When To Sue Your Brokers for Stock Market Losses
It is no longer a secret that investing in the stock market is one of the most surefire ways to make a lot of money. Being an individual investor though, there is no denying that there also are certain risks involved in trading. One of the most common risks is when you see yourself as a victim of negligence, fraud, or error by your own stock brokers.
In the world of stock market trading, it is a fully-accepted fact that when the improper or deliberate actions of a broker leads to stock market losses for the investor, which in this case is you, it means you are entitled to getting financial compensation. But the obvious problem here is that it’s difficult to prove that your broker’s actions led to the losses. But the good news is you don’t have to be on your own in this fight. What you can do is hire a stock market lawyer, who in turn will be conducting a comprehensive investigation in order to determine if your losses are indeed connected or directly linked to a misconduct by your stock broker.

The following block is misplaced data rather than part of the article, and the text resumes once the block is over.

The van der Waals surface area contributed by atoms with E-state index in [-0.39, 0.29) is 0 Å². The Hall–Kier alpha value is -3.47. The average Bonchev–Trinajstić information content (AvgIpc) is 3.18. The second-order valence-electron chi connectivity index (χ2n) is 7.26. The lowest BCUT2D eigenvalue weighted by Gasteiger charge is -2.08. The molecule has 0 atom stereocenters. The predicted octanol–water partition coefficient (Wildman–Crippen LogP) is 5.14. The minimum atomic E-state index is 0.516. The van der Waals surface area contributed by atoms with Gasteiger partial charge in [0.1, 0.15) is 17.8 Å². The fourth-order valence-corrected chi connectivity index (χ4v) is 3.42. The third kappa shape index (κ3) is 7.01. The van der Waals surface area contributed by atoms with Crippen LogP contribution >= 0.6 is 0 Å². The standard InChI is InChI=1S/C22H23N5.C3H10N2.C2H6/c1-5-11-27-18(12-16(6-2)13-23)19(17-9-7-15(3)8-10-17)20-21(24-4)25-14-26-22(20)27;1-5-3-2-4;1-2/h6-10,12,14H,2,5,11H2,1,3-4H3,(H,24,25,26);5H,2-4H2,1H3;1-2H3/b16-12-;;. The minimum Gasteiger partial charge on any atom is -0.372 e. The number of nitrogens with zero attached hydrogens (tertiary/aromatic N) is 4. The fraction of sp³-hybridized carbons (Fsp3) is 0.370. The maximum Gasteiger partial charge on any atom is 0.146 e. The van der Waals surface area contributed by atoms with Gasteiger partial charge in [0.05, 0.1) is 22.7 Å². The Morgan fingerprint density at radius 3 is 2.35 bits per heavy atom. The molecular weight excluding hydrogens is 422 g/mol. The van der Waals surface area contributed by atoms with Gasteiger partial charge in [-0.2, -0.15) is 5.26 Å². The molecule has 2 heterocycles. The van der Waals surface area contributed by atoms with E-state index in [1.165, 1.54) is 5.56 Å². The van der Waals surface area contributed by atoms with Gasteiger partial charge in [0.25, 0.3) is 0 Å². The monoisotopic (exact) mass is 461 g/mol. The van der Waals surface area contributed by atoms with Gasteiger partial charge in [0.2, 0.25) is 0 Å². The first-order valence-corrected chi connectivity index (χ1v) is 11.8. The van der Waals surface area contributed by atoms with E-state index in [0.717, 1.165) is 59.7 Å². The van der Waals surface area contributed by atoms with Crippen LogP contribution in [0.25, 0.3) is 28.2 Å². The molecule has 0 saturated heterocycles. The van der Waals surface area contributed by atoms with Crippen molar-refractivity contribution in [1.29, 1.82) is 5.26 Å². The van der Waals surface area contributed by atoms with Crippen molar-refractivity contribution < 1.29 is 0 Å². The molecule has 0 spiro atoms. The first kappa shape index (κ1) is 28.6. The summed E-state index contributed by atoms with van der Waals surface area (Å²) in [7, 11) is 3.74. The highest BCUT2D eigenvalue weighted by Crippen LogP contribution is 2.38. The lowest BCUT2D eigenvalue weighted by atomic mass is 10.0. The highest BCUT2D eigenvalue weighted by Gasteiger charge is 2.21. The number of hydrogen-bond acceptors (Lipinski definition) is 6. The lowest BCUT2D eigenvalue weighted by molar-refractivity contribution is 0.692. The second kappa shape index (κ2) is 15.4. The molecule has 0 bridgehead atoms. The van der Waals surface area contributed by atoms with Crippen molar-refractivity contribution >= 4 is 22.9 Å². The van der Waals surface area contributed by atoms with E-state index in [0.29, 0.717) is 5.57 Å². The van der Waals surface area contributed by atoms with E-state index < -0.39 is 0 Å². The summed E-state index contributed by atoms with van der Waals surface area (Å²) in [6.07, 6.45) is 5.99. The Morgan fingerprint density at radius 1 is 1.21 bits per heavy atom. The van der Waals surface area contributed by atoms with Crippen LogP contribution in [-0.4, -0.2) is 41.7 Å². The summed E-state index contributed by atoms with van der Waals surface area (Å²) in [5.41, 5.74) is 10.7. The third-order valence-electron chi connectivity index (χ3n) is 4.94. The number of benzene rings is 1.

But then again, you also have to know that you can’t just easily sue your broker. But it also doesn’t mean you won’t hire a good securities lawyer unless you’ve decided to sue. The thing is not all stock brokers are under fiduciary duty. The meaning of this is that you might be working with a broker who isn’t legally required to put your best interests first before their own. So, if you can, don’t ever work with an unregistered broker because you might be put in this very compromising situation.
Anyway, if your broker fails to execute trades on your behalf, that’s a sign that you could be in for a legal battle. Because stock brokers literally can’t make money based on commission if they don’t place opening orders, it means that they likely won’t fail in this job. However, there might be instances in which orders get lost due to negligence or silly mistakes and when it happens, they fail to execute trades. What you have to be taking a closer look at is those brokers who intentionally refuse to place closing orders, knowing that there’s a chance they can make more money by waiting it out. Hence, in case you requested a trade but the broker didn’t execute it, you have the prerogative to go to a stock market lawyer’s office and get some advice on how you can recover your losses.
Another reason to consider suing your stock broker is when he makes an unauthorized trade, a move that’s completely the opposite of the first scenario. In other words, if the broker makes trades using your account without your consent, then it is enough ground to ask for compensation for your losses in the stock market.